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In Laing’s case, her canvases often portray figures in sunlit interiors and sat at tables laden with flowers or food. Hornel preferred to paint pictures of young girls outside, surrounded by a kaleidoscopic view of dense flowers and foliage, a subject that made him wealthy but became somewhat formulaic. Typical examples of both artists’ works cropped up at auctions in England recently.

Batemans (20% buyer’s premium) offered a 2ft 3in x 23in (68 x 58cm) oil on canvas of a young lady sat at a breakfast table by Laing.

The painting was consigned by an American vendor who had been living and working in the UK over the past decade but had recently returned to the US.

“Various items had not made the trip back, mostly furniture, but there were a few paintings also and they were consigned to us direct from storage,” said the auction house’s managing director and valuer Greg Bateman.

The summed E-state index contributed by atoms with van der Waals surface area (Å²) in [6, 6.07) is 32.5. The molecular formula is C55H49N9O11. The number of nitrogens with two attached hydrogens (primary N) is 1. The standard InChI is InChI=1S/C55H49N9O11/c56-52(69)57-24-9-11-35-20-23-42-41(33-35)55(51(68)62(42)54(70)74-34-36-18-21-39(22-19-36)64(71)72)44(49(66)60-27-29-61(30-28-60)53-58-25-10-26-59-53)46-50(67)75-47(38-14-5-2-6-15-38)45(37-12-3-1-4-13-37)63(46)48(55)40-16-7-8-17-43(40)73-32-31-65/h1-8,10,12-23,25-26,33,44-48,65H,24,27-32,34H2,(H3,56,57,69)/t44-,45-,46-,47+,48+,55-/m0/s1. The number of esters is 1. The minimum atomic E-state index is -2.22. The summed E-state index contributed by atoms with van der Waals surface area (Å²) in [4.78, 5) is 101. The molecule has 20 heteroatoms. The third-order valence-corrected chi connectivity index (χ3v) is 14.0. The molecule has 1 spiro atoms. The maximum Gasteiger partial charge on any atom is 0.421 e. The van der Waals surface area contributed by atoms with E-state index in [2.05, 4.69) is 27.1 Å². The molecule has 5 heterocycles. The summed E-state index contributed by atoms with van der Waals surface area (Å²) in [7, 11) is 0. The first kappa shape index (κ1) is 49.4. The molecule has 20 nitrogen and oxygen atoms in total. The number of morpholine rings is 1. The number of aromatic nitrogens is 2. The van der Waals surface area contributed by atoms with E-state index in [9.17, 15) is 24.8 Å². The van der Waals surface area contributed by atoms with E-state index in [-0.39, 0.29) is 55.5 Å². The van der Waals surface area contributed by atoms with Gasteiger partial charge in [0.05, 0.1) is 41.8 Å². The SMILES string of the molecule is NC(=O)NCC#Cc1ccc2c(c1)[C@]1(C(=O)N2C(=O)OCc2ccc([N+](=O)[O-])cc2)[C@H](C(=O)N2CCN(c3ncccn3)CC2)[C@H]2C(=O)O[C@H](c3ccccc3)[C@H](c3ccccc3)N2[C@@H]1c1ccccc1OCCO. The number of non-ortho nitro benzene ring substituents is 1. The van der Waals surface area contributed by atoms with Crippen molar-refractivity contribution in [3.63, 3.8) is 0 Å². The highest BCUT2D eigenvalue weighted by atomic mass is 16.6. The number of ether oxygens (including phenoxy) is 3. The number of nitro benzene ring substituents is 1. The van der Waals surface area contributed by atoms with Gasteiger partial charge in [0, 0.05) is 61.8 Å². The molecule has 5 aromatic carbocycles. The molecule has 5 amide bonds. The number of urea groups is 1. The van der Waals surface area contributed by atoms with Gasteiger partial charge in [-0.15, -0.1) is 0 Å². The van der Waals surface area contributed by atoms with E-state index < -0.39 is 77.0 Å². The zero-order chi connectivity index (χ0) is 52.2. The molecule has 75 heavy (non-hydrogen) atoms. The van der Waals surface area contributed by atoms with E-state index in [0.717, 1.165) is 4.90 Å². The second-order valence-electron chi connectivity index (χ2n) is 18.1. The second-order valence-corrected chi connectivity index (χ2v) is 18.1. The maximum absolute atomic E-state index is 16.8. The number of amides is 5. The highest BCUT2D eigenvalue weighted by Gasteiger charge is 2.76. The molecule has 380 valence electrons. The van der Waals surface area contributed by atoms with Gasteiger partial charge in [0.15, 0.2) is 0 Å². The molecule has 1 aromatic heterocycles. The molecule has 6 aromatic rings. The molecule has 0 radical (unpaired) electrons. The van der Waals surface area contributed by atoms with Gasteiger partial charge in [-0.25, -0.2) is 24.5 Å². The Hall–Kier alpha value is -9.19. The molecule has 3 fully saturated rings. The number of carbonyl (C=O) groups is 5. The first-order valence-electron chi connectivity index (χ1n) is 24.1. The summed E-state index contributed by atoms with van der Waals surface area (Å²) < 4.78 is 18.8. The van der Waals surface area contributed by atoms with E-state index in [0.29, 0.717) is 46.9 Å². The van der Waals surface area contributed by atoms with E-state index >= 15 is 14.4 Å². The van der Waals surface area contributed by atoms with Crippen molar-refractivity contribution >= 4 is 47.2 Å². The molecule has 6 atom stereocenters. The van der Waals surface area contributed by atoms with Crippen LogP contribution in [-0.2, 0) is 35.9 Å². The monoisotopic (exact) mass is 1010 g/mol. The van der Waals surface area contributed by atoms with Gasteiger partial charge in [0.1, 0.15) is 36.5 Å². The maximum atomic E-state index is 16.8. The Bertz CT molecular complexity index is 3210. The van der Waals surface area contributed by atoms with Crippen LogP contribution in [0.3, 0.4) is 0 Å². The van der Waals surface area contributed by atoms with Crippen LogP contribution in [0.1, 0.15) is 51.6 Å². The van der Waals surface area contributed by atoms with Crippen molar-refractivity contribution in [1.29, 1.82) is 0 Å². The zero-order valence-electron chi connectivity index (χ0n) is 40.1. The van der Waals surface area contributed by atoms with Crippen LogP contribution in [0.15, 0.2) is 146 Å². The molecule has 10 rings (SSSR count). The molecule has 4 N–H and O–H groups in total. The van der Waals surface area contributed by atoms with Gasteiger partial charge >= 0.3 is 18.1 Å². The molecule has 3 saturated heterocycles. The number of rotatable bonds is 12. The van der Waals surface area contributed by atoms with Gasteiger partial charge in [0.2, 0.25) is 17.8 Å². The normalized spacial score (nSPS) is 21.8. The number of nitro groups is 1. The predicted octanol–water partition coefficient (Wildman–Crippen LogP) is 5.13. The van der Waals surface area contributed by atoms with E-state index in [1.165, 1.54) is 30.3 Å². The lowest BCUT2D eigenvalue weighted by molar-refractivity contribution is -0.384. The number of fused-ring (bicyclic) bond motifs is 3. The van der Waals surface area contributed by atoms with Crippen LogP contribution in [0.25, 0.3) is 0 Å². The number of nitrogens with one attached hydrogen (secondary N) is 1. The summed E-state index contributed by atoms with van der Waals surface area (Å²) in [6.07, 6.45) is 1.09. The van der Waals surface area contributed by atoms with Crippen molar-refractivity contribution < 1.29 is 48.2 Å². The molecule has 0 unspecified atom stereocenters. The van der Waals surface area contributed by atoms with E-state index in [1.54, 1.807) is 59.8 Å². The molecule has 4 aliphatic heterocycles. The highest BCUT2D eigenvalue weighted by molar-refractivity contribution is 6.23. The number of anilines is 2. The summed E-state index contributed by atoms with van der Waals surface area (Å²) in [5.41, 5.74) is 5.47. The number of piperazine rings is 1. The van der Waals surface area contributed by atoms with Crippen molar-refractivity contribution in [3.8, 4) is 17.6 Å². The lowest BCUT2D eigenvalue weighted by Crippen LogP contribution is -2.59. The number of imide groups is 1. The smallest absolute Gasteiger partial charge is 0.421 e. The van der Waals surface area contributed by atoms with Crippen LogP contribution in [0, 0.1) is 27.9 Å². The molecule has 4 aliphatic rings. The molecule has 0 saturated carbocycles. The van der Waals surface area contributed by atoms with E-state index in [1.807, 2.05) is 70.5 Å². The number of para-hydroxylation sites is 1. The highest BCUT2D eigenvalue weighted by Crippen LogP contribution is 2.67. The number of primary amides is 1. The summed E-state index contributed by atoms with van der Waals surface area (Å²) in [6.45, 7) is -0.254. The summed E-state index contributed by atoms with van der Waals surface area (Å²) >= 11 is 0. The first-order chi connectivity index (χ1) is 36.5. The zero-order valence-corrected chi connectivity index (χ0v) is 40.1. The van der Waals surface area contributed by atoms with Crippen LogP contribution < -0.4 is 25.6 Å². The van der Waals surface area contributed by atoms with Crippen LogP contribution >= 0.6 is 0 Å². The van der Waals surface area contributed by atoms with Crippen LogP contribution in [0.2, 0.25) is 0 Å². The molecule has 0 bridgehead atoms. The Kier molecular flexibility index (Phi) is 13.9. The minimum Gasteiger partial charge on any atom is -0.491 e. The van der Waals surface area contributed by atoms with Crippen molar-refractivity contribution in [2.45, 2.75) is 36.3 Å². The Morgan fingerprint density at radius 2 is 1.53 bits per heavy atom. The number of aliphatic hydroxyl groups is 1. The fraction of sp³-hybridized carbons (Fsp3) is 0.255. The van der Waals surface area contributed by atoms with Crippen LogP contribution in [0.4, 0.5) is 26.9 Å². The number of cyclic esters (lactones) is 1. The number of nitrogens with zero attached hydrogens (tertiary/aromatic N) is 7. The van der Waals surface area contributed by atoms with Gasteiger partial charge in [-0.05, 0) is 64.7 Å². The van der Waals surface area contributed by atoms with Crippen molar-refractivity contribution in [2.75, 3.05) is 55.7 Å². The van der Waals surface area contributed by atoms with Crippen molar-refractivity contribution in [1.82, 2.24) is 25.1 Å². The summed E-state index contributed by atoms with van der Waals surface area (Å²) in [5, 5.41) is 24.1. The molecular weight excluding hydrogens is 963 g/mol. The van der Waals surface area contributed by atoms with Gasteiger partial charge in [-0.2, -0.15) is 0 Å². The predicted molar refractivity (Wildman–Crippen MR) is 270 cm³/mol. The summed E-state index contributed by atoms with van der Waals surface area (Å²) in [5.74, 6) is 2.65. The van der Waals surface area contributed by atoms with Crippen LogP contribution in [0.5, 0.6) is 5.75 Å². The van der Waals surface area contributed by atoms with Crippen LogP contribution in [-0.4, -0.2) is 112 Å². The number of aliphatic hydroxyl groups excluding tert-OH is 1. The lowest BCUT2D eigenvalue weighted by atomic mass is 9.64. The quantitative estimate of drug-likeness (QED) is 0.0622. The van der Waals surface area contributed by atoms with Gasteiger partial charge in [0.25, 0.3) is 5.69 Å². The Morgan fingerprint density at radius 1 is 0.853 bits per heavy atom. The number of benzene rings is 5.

An old label for Sotheby’s Copenhagen appeared on the verso, accompanied with a chalk date of 3-5-98 to the stretcher. It was secured by a local private buyer in the room on the low estimate at £6000.

Hornel’s Rolling Easter Eggs was offered at Carlisle auction house Laidlaw (17.5% buyer’s premium) and was consigned from a deceased estate in the Glasgow area. The 2ft 11in x 2ft 5in (90 x 75cm) oil on canvas, dated 1924, is a springtime depiction of four young girls, each crouched amid wild forsythia blossom as they roll brightly-coloured Easter eggs downhill.

The picture had been acquired from the artist and descended through the family of the vendor.

“It was uncommon in depicting four children, and was a relatively large work by Hornel,” said auctioneer and valuer Paul Laidlaw.

Estimated at £13,000-18,000, it was secured at £16,400 by a phone bid from a member of the UK art trade and was underbid by a private collector.